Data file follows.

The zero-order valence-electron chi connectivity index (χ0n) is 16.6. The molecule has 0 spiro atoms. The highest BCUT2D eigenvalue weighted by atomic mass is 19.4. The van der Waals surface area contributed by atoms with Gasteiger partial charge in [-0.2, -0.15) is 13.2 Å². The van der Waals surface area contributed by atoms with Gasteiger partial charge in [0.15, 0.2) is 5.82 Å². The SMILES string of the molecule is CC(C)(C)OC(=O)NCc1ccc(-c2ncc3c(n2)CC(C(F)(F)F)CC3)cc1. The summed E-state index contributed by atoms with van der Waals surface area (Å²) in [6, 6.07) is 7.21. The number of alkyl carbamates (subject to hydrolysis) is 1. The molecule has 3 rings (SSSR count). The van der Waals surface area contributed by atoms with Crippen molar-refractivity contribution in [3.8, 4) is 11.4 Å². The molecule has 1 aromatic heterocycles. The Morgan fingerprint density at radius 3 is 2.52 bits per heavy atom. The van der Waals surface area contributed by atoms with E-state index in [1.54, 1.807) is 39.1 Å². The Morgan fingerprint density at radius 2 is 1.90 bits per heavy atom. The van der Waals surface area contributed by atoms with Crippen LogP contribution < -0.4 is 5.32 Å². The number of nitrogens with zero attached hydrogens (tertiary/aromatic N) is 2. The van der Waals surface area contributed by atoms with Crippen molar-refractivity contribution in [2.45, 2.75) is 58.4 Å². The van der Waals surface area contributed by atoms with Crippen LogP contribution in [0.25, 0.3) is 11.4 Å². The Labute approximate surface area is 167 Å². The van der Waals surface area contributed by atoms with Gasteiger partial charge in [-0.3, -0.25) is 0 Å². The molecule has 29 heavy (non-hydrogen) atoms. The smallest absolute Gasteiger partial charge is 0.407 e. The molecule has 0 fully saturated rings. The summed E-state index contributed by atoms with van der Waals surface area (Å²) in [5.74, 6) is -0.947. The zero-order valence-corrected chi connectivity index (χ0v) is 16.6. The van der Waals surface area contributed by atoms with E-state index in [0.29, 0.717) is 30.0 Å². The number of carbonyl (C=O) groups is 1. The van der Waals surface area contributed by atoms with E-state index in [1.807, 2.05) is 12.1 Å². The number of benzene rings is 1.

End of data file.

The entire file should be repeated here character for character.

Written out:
The zero-order valence-electron chi connectivity index (χ0n) is 16.6. The molecule has 0 spiro atoms. The highest BCUT2D eigenvalue weighted by atomic mass is 19.4. The van der Waals surface area contributed by atoms with Gasteiger partial charge in [-0.2, -0.15) is 13.2 Å². The van der Waals surface area contributed by atoms with Gasteiger partial charge in [0.15, 0.2) is 5.82 Å². The SMILES string of the molecule is CC(C)(C)OC(=O)NCc1ccc(-c2ncc3c(n2)CC(C(F)(F)F)CC3)cc1. The summed E-state index contributed by atoms with van der Waals surface area (Å²) in [6, 6.07) is 7.21. The number of alkyl carbamates (subject to hydrolysis) is 1. The molecule has 3 rings (SSSR count). The van der Waals surface area contributed by atoms with Crippen molar-refractivity contribution in [3.8, 4) is 11.4 Å². The molecule has 1 aromatic heterocycles. The Morgan fingerprint density at radius 3 is 2.52 bits per heavy atom. The van der Waals surface area contributed by atoms with E-state index in [1.54, 1.807) is 39.1 Å². The Morgan fingerprint density at radius 2 is 1.90 bits per heavy atom. The van der Waals surface area contributed by atoms with Crippen LogP contribution < -0.4 is 5.32 Å². The number of nitrogens with zero attached hydrogens (tertiary/aromatic N) is 2. The van der Waals surface area contributed by atoms with Crippen molar-refractivity contribution in [2.45, 2.75) is 58.4 Å². The van der Waals surface area contributed by atoms with Crippen LogP contribution in [0.25, 0.3) is 11.4 Å². The Labute approximate surface area is 167 Å². The van der Waals surface area contributed by atoms with Gasteiger partial charge in [-0.3, -0.25) is 0 Å². The molecule has 29 heavy (non-hydrogen) atoms. The smallest absolute Gasteiger partial charge is 0.407 e. The molecule has 0 fully saturated rings. The summed E-state index contributed by atoms with van der Waals surface area (Å²) in [5.74, 6) is -0.947. The zero-order valence-corrected chi connectivity index (χ0v) is 16.6. The van der Waals surface area contributed by atoms with E-state index in [0.29, 0.717) is 30.0 Å². The number of carbonyl (C=O) groups is 1. The van der Waals surface area contributed by atoms with E-state index in [1.807, 2.05) is 12.1 Å². The number of benzene rings is 1.